India needs to increase its share of the wellness tourism market

There is a lot of room for improvement. India needs more patients from Europe, Africa and Central Asia.

India’s reputation as a producer of quality vaccines and pharmaceuticals received a boost during the pandemic. Therefore, India should strive to increase its share of the global wellness tourism market. Medical Value Travel (MVT) in India is expected to grow to $13 billion by 2026. Medical tourism refers to people from abroad coming to India for treatment of body and mind. It includes allopathy, natural healing such as Ayurveda/yoga and spiritual Indian philosophy.

What is India’s advantage? Quality medical care, lower price, doctors speak English and a rich tradition of wellness. In 2019, foreign tourist arrivals (FTOs) to India on medical visa account were 697,000 (2017: 4,95,056). According to statistics, India receives most of its medical tourists from Afghanistan, Oman, Bangladesh, Maldives, Nigeria, Kenya and Iraq.
According to the Ministry of Tourism Statistics Pg. 59, in 2020 FTAs ​​were 186,644. West Asia and Africa are significant contributors. To the countries above, add Sudan, Tanzania and Yemen. There is room for improvement. India needs more patients from Europe, Africa and Central Asia. After all, just look at the cost difference.
A former diplomat who worked in the Netherlands in the early 2000s told this author that it takes months to get appointments for non-life-threatening illnesses, unlike in India, where there is virtually no waiting time for any procedure. According to a former diplomat who worked in Africa, India should strive to help those at the bottom of the pyramid. An Indian-origin doctor who works in Nairobi shared insights into Kenya’s healthcare sector.
He said every Kenyan should pay into the NHIF (National Health Insurance Fund). In order to travel, they must present a certificate from a local doctor that Kenya has no facilities to treat this disease. However, the rich prefer to travel overseas for treatment.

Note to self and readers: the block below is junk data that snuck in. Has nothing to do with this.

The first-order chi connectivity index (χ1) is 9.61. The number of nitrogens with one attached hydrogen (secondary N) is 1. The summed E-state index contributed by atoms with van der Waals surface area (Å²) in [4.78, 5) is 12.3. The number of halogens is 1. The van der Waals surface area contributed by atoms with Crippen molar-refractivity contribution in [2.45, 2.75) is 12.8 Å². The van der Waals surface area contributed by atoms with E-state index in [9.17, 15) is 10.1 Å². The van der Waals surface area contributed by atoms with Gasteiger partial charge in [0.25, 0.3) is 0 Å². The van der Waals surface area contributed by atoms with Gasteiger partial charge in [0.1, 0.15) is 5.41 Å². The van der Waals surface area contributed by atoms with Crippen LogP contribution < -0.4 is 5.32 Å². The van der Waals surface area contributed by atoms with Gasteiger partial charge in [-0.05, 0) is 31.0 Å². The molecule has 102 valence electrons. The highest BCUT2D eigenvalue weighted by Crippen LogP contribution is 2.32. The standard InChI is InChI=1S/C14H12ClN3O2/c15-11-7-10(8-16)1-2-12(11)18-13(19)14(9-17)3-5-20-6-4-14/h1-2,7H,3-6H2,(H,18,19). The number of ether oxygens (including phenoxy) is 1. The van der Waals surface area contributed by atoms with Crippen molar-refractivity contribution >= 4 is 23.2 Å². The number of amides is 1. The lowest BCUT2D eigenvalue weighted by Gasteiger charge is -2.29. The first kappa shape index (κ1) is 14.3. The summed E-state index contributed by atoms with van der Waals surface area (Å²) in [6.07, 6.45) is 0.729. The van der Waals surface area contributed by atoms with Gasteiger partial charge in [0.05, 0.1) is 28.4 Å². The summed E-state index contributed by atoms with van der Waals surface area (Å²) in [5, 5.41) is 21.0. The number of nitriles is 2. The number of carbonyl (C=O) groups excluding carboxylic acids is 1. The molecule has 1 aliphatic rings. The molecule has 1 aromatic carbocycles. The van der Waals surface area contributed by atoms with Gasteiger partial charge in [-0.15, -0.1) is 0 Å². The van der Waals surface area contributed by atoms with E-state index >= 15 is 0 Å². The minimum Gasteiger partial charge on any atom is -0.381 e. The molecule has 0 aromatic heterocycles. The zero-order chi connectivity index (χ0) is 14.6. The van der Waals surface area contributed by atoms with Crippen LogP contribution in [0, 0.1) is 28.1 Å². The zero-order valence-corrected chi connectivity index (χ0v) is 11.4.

The cost of treatment in Kenya is 4-5 times higher than in India. Confidence in Indian doctors is high. Service levels in Kenya are lower than in India. Kenya has 4-5 medical colleges in different sectors.
MVT should also be viewed through the lens of foreign policy and economic benefits. State governments should realize the multiplier effect of MVT and support it. Here are some ideas on what India can do to promote VET.
Medical tourism requires joint efforts of the ministry and public-private partnership. The Ministry of Health, External Affairs, Ayush, Tourism and Civil Aviation should work together with private hospitals and state governments. Joint efforts and regular interaction between ministries and hospitals would build an element of trust that is essential if the potential is to be realised.

  1. Patients should only be given visas when treated only at the National Accreditation Board for Hospitals and Healthcare Providers (NABH). This will ensure better treatment and patients will not be influenced by agents of unaccredited hospitals. MVT should include Indian forms of wellness such as Ayurveda, Yoga, Siddha, spiritual philosophy, etc.
  2. Visas take time, sometimes over three months. Can a visa system be designed so that the visa comes in a maximum of seven working days? To speed up the process, the visa can be city-specific.
  3. Hospitals in certain cities like Mumbai, NCR, Kolkata, Bengaluru and Chennai that have international connectivity can cater to medical tourists.
    By focusing on several cities, it will enable the construction and sharing of standardized infrastructure such as hotels and guesthouses. However, wellness centers may be outside the metro.
  4. Airport help desks have to cater to all customer needs, be it medical, transport, visa, ambulance, lost baggage and cash handling.